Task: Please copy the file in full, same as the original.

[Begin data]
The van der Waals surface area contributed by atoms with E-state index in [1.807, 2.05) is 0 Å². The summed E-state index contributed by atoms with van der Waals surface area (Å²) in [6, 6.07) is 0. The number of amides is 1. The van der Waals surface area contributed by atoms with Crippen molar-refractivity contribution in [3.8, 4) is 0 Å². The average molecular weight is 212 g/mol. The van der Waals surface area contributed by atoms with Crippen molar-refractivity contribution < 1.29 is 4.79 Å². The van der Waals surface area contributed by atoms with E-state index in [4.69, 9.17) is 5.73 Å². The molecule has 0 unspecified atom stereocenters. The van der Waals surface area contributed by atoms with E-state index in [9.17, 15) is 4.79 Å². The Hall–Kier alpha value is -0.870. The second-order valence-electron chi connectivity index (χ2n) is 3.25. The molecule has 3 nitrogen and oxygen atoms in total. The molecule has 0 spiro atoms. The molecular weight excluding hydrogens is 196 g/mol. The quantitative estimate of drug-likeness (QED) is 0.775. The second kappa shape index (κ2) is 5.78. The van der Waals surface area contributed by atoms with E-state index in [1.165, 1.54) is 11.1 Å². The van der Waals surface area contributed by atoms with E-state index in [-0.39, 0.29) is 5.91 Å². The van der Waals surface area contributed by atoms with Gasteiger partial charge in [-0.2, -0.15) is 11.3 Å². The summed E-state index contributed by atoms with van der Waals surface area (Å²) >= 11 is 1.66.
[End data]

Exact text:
The van der Waals surface area contributed by atoms with E-state index in [1.807, 2.05) is 0 Å². The summed E-state index contributed by atoms with van der Waals surface area (Å²) in [6, 6.07) is 0. The number of amides is 1. The van der Waals surface area contributed by atoms with Crippen molar-refractivity contribution in [3.8, 4) is 0 Å². The average molecular weight is 212 g/mol. The van der Waals surface area contributed by atoms with Crippen molar-refractivity contribution < 1.29 is 4.79 Å². The van der Waals surface area contributed by atoms with E-state index in [4.69, 9.17) is 5.73 Å². The molecule has 0 unspecified atom stereocenters. The van der Waals surface area contributed by atoms with E-state index in [9.17, 15) is 4.79 Å². The Hall–Kier alpha value is -0.870. The second-order valence-electron chi connectivity index (χ2n) is 3.25. The molecule has 3 nitrogen and oxygen atoms in total. The molecule has 0 spiro atoms. The molecular weight excluding hydrogens is 196 g/mol. The quantitative estimate of drug-likeness (QED) is 0.775. The second kappa shape index (κ2) is 5.78. The van der Waals surface area contributed by atoms with E-state index in [1.165, 1.54) is 11.1 Å². The van der Waals surface area contributed by atoms with E-state index in [-0.39, 0.29) is 5.91 Å². The van der Waals surface area contributed by atoms with Gasteiger partial charge in [-0.2, -0.15) is 11.3 Å². The summed E-state index contributed by atoms with van der Waals surface area (Å²) >= 11 is 1.66.